Ecology Law Quarterly
William Boyd, Genealogies of Risk: Searching for Safety, 1930s-1970s, 39 Ecology L.Q. 895 (2012), available at http://scholar.law.colorado.edu/articles/143.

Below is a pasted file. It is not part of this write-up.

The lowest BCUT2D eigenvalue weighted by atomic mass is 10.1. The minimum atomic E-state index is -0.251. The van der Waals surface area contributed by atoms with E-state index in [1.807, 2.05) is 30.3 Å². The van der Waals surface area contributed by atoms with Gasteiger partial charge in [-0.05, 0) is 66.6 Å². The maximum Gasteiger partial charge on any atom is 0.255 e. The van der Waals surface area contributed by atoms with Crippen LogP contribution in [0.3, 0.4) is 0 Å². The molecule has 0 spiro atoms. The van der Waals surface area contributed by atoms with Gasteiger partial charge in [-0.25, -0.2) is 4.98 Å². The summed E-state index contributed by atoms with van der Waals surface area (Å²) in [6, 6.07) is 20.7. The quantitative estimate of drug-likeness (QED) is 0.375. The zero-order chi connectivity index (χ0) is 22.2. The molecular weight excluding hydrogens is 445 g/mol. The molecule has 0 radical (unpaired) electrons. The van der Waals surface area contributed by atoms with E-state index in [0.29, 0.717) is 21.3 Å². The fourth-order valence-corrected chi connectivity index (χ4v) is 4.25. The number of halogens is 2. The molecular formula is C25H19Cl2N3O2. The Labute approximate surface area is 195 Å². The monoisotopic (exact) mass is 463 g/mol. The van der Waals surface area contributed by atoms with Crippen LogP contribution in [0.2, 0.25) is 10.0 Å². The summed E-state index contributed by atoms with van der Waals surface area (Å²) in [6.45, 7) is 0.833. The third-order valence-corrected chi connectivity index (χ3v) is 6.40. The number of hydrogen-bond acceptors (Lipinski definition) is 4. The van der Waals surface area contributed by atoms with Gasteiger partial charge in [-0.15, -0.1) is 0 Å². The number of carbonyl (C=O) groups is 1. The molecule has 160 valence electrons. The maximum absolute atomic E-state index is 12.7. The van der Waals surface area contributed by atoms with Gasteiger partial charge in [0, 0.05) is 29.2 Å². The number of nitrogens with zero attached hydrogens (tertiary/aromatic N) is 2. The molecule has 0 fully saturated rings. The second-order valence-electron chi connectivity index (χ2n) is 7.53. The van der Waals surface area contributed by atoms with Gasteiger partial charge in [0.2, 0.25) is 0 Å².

Health, safety, and environmental regulation in the United States are saturated with risk thinking. It was not always so, and it may not be so in the future. But today, the formal, quantitative approach to risk provides much of the basis for regulation in these fields, a development that seems quite natural, even necessary. This particular approach, while it drew on conceptual and technical developments that had been underway for decades, achieved prominence during a relatively short timeframe; roughly, between the mid-1970s and the early 1980s--a time of hard looks and regulatory reform. Prior to this time, formal conceptions of risk were rarely invoked in the effort to regulate the increasingly complex set of hazards associated with industrial society and quantitative risk assessment was considered too uncertain to serve as a basis for regulatory decision making. With few exceptions, safety, hazard, and endangerment provided the dominant framings, drawing on different conceptual and normative tendencies and leading to different regulatory outcomes. This Article investigates the emergence and development of formal approaches to risk in health, safety, and environmental law during the twentieth century. It focuses specifically on the concepts, tools, and practices that have underwritten risk thinking in these fields, developing a perspective on health, safety, and environmental regulation that seeks to historicize risk and situate the contemporary debate regarding the merits of risk versus precaution in its proper historical context. In doing so, the Article demonstrates how both approaches struggled to address the much more vast and complicated world of potential environmental harm brought into view as a result of substantial advances in analytical techniques during the 1960s and early 1970s, thereby revealing the contours of a more fundamental clash over environmental law's distinctive problem of knowledge. The Article covers the formative period from the New Deal through the 1970s, showing how efforts to operationalize safety in the middle decades of the twentieth century led to many of the foundational concepts and techniques that would structure risk thinking in subsequent decades, highlighting the critical role of analytical advances in pushing toward a redefinition of safety as acceptable risk and a corresponding move toward quantitative risk assessment, and revealing how earlier precautionary impulses were ultimately subsumed under an emerging administrative law of risk.
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